The Celosia Argentea flower, commonly known as feather cockscomb for its resemblance to roosters’ combs, belongs to the Amaranth family. It grows widespread across tropical Mexico and Central America, northern South America, tropical Africa, the West Indies, South, East and Southeast Asia where it is grows as a native or naturalized wildflower, and is cultivated as a nutritious leafy green vegetable. It is traditional fare in countries of Central and West Africa, and is one of the leading leafy green vegetables in Nigeria, where it is known as ‘soko yokoto’, meaning ‘make husbands fat and happy.’ The exotic plumes make superb dried flower specimens, retaining their color long after harvest.
This particular flower was photographed at the ex-convent of the order Concepción Las Monjas. This 16th and 17th century Gothic-style national heritage building, located on Calle 63 at the corner of Calle 64, originally took up the whole block. Over the years, pieces have been sold off, but it is still a fascinating place to visit today. Its unique viewing tower, supported partly by the vault of the sanctuary, was constructed in 1633.
Today it is known as Iglesia de las Monjas. The name Monjas means “nuns.” The convent, originally called Our Lady of Consolation, was a self-contained complex. Within the convent walls were a church, residential areas for 40 nuns, courtyards, gardens, and food production areas. What remains today is the church and a couple of courtyards on the southeast corner.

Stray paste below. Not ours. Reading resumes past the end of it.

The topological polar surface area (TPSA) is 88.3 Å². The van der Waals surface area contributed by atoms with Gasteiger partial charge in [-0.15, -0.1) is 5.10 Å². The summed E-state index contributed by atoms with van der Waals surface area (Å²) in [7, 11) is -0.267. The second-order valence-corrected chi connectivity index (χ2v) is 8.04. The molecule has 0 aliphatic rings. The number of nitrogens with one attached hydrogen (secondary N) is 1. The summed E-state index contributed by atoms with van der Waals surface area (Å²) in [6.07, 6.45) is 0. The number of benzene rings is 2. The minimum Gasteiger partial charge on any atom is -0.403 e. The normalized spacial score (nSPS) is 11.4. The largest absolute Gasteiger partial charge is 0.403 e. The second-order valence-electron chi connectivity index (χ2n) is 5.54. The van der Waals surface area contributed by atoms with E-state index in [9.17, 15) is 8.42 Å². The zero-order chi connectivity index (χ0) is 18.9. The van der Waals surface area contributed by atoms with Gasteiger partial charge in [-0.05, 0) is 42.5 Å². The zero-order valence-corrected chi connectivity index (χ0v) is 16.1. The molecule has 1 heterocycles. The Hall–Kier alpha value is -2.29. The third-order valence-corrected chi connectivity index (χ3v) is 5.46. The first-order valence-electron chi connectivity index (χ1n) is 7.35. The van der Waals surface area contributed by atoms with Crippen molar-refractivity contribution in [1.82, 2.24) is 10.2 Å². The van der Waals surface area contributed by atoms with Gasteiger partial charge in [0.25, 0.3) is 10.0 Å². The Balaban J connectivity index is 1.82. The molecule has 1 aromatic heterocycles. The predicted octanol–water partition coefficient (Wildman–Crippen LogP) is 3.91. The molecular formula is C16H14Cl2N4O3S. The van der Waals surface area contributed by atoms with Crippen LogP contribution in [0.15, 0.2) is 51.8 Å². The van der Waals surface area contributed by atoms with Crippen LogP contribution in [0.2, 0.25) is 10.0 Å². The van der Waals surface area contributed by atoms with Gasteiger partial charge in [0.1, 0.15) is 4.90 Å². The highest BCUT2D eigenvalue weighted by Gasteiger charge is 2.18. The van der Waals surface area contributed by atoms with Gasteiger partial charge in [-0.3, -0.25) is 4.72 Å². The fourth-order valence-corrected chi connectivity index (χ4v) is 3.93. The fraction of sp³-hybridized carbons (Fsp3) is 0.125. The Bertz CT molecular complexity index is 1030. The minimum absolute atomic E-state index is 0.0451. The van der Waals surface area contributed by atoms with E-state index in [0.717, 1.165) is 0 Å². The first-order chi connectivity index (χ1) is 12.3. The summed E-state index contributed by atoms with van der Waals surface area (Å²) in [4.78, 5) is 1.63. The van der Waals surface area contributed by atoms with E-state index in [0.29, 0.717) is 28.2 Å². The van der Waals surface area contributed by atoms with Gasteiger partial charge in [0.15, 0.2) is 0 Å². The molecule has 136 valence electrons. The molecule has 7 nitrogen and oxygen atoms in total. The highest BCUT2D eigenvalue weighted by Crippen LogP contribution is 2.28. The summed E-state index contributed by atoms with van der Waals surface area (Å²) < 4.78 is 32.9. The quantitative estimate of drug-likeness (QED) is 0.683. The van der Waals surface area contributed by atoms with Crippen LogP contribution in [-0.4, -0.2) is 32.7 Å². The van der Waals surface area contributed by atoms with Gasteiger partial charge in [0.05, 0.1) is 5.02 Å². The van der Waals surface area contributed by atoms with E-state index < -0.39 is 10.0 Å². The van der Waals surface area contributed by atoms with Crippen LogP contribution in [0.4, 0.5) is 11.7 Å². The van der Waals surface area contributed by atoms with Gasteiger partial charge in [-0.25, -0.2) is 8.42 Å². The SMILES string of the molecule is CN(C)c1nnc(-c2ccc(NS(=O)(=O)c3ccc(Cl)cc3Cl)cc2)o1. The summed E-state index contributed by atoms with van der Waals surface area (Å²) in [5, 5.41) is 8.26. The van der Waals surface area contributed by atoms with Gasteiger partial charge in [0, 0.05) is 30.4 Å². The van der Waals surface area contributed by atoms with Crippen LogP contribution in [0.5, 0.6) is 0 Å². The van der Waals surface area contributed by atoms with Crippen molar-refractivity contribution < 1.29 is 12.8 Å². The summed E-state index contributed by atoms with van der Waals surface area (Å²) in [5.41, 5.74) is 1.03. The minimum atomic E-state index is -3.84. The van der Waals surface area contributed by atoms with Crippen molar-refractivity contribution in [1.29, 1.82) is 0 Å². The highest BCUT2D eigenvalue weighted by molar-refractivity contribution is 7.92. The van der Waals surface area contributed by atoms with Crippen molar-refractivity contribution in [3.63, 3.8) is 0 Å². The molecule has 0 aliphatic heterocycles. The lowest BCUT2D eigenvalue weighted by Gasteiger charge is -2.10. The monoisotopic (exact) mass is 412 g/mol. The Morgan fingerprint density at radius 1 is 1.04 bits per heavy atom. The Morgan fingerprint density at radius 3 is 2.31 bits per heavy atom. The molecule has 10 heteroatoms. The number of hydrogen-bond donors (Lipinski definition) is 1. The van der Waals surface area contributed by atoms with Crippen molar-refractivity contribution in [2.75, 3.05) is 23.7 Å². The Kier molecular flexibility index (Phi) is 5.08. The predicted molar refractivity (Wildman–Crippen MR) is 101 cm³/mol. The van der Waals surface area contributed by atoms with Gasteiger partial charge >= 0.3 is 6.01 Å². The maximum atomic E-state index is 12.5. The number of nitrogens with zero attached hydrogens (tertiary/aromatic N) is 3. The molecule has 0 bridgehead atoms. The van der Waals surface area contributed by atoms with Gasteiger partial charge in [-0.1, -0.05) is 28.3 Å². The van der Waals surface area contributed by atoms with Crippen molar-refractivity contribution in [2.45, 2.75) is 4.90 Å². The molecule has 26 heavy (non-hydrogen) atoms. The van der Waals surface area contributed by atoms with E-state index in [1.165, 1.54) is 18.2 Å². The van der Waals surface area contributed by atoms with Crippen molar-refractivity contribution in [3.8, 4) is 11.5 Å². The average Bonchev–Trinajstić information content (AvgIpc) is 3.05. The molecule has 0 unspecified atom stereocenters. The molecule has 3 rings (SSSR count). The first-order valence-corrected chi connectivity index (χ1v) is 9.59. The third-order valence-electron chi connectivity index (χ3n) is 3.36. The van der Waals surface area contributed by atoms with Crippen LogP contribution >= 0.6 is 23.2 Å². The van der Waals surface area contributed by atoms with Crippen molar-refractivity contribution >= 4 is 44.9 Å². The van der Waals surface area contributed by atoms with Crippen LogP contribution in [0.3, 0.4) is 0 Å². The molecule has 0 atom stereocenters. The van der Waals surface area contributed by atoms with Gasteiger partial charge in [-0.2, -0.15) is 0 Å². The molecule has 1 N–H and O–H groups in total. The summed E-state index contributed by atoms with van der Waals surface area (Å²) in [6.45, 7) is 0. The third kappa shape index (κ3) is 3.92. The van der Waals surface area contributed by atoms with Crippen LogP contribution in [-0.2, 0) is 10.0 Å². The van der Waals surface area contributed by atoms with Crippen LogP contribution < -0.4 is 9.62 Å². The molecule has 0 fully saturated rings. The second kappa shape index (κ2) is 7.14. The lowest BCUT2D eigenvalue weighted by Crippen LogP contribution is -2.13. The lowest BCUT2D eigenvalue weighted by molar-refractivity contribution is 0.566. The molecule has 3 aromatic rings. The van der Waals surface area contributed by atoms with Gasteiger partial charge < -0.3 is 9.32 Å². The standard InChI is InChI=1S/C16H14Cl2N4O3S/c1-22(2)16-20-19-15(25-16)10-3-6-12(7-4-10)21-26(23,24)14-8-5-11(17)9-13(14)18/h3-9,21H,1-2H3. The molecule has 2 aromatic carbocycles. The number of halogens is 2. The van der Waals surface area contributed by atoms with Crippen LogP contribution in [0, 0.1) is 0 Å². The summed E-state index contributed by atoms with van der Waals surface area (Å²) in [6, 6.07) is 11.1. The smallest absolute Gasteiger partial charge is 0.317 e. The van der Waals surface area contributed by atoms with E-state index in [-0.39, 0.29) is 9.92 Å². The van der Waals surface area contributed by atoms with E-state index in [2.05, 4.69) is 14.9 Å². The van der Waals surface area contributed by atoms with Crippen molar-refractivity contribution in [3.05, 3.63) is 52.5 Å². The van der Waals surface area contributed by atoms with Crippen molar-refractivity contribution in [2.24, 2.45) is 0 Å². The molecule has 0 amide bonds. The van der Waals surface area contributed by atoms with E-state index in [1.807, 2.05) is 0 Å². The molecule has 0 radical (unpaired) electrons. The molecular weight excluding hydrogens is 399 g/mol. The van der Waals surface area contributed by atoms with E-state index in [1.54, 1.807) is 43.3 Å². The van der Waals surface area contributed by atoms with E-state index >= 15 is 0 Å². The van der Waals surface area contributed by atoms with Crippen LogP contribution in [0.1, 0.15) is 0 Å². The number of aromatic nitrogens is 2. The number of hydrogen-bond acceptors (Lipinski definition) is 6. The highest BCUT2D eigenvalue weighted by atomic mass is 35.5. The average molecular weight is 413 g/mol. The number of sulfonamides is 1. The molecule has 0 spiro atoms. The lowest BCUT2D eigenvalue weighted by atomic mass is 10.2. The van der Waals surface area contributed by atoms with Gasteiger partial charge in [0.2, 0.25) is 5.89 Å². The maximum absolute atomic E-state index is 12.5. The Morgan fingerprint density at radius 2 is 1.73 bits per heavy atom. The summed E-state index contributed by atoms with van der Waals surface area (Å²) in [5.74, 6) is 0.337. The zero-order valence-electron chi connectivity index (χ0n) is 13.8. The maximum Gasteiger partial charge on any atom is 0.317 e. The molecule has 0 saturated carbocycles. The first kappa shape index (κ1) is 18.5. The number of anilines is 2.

On June 22, 1596 the first nuns took possession of what is now Monjas and 37 years later (June 9, 1633) the first Eucharistwas celebrated in the new convent. One interesting fact about this religious complex is that it was the only convent built exclusively for women in all of Yucatán. Women entered the convent for many reasons; for some it was their only refuge in an all-male society. The Convent of Our Lady of Consolation became a status symbol in Yucatecan society. It was a truly a huge convent, covering many hectares of land. When the government begin land-confiscation in the mid 1600s, most of the acreage was seized leaving Monjas as it is currently. On one other occasion Monjas was closed, for a few months in 2012, until the Salvatorian Fathers arrived and began their ministry, opening Monjas to the public again.
This seat of the convent of the Order of the Conception nuns has a lovely courtyard, and its church area boasts a spiral staircase which leads to the choir area above. The 40 or so nuns who lived here were cloistered following their vows, with no direct contact with outsiders. You can get a sense of their daily life when you see the barred-off area where the nuns went to mass, separated from the church crowd by a latticed steel grate and latticed windows. The confessional booths were located in the thickness of the walls.
The convent was closed in 1863, and later evacuated. It was used for various purposes until 1920, when it was designated to parochial services. Since 1994, the former convent also houses the Casa de la Cultura del Mayab, a place where Yucatecan artists are nurtured. As well, the Escuela Superior de Artes de Yucatán offered degrees in theater and dance, as well as the many artistic workshops given by the Cultural Institute of Yucatan for children and adults.
There is a group starting to raise funds to preserve this historic landmark which is the second oldest church in Merida. All contributions made will go to the preservation of the Monjas buildings.
Rector: Padre Martin Czyz (999)928-0789
English: Padre Jose Vieira Arruda (999)247-1519
e-mail: [email protected]
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